service-design

Customer service experienced in bits

by Andy Polaine on July 21, 2014

in General

Dr Drang tells two stories of failed customer service. The first one involves him trying to assist his mother getting to the gate at the airport. I use flying a lot as an example of services involving silos that barely communicate with each other and generate terrible customer experiences as a result. Dr Drang’s experience is typical:

You will not be surprised to hear that the people at the ticket desk—both our initial agent and his superior—had no idea how to issue me a gate pass. Curiously, the agent did ask for my photo ID, even though he had no idea what to do with it. Force of habit, I guess. Eventually, the supervisor hit upon the idea of sending us to the Special Services desk, where we would become someone else’s problem.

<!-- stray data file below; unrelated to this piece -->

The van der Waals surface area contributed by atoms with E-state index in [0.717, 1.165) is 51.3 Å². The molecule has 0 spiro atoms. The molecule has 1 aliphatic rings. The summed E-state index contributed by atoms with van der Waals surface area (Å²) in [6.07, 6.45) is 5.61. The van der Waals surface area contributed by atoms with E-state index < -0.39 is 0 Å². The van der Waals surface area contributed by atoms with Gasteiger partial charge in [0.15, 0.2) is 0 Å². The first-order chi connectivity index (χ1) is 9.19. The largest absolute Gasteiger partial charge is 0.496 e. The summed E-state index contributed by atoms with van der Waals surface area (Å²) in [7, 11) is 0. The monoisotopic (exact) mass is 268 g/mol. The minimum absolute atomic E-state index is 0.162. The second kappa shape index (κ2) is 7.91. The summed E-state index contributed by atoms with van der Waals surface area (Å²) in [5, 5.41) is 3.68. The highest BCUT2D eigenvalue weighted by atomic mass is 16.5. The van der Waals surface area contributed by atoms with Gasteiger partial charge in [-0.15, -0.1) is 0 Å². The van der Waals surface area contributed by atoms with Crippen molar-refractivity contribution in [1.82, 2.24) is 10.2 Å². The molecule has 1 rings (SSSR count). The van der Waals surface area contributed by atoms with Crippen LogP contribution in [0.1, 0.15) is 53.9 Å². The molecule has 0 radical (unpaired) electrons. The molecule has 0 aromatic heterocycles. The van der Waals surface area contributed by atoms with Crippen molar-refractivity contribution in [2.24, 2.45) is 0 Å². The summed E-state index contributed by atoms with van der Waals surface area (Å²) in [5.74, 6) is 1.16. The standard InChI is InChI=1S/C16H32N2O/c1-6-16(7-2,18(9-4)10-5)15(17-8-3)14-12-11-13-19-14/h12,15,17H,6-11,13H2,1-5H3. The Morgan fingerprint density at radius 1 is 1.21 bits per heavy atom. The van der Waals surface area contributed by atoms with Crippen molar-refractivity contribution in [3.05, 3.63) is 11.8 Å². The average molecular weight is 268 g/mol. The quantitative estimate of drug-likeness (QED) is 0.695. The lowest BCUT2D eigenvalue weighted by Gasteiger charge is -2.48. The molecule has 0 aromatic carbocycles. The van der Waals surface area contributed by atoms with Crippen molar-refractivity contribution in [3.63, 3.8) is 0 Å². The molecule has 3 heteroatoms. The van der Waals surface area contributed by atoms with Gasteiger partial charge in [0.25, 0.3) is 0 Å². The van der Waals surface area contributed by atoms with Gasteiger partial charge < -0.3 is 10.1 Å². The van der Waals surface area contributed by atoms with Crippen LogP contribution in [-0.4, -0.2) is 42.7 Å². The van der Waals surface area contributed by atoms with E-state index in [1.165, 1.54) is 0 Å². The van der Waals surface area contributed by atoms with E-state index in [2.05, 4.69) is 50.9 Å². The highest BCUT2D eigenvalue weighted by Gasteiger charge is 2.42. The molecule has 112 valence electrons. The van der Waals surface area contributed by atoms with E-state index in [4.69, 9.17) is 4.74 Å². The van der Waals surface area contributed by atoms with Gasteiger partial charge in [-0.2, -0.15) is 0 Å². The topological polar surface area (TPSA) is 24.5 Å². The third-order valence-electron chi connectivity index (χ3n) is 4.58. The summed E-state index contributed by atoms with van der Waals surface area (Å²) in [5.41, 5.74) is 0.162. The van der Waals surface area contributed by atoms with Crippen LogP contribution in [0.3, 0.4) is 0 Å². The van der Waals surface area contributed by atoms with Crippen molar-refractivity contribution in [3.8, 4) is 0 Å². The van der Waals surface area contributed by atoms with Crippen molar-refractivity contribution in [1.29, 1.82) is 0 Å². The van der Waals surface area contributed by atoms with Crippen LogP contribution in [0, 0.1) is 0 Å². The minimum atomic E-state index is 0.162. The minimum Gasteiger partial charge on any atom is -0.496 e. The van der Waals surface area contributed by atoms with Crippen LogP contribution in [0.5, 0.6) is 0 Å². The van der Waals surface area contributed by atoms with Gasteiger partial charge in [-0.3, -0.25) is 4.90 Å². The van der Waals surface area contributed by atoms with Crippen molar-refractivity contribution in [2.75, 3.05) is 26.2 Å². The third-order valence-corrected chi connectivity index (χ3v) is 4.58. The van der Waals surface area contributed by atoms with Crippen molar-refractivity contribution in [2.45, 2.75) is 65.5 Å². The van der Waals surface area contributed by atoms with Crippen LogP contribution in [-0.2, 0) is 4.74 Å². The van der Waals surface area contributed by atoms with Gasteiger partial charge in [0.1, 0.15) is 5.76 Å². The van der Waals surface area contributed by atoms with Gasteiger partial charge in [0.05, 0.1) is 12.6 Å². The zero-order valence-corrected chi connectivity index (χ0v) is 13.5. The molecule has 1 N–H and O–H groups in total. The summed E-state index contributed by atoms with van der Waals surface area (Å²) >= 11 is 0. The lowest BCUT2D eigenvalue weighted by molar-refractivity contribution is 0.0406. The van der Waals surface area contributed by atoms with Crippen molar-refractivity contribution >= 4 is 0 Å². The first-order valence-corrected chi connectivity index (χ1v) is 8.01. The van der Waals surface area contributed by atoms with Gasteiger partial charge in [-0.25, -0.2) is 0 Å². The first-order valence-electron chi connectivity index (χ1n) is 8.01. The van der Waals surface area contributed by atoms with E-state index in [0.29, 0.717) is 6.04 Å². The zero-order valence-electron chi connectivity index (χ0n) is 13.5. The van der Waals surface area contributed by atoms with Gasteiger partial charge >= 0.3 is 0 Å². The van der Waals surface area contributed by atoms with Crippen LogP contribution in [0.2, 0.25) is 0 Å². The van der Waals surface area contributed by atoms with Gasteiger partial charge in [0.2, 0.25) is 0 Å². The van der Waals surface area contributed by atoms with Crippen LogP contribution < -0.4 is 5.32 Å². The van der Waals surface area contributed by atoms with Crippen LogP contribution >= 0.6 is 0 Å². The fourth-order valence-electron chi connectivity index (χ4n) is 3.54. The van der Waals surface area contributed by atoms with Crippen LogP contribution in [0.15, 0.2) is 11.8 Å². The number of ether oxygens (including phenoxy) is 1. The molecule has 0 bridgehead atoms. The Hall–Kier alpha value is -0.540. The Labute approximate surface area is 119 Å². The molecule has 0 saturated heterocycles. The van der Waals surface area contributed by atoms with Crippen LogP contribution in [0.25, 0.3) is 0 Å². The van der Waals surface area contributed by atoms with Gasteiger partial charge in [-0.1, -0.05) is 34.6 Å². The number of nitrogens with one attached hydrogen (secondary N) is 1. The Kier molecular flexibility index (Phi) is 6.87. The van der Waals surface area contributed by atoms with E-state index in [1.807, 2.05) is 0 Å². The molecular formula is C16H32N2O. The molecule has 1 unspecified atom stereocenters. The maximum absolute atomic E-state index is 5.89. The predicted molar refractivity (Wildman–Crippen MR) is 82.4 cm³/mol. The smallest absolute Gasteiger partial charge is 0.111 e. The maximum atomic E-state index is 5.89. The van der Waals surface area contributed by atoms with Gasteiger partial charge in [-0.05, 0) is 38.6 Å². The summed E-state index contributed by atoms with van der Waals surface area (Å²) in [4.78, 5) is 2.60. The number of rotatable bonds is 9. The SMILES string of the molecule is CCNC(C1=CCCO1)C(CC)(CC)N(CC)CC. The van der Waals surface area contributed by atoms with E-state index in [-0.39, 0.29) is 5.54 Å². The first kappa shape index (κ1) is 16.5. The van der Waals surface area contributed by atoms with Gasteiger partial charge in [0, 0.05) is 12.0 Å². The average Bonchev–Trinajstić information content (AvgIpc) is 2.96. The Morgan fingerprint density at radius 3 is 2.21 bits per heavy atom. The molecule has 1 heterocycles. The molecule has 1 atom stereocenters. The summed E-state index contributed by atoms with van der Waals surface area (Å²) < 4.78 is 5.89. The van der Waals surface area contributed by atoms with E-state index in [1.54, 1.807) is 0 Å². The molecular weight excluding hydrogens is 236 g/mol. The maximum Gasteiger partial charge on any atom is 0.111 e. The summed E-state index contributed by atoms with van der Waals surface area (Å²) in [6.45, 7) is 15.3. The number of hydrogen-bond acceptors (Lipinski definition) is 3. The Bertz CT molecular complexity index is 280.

The agent at the Special Services desk knew everything about gate passes and told me right away that I wouldn’t be able to get one. “They’re being very tight with those.”

When I explained to the agent that I’d been told by the airline that I could get a gate pass, she told me with great confidence that the people manning the airline’s 800 number didn’t know anything. But she took my driver’s license, typed my information into her computer, and my gate pass printed out immediately.

“Do you know which gate you’re going to?” she asked sharply as she handed it over.

“No, I haven’t checked yet. I wasn’t sure until just now that I was going to get in.”

“Well, it’s F6A. It’s right on the pass.” There was a note of triumph in her voice, as it was clear she had bested me.

None of these poor experiential moments is tragic on its own, but the aggregate experience is an awful one—something I often refer to as an experience crevasse that customers fall into. When you are at the bottom of one of those, nobody can hear you screaming for help.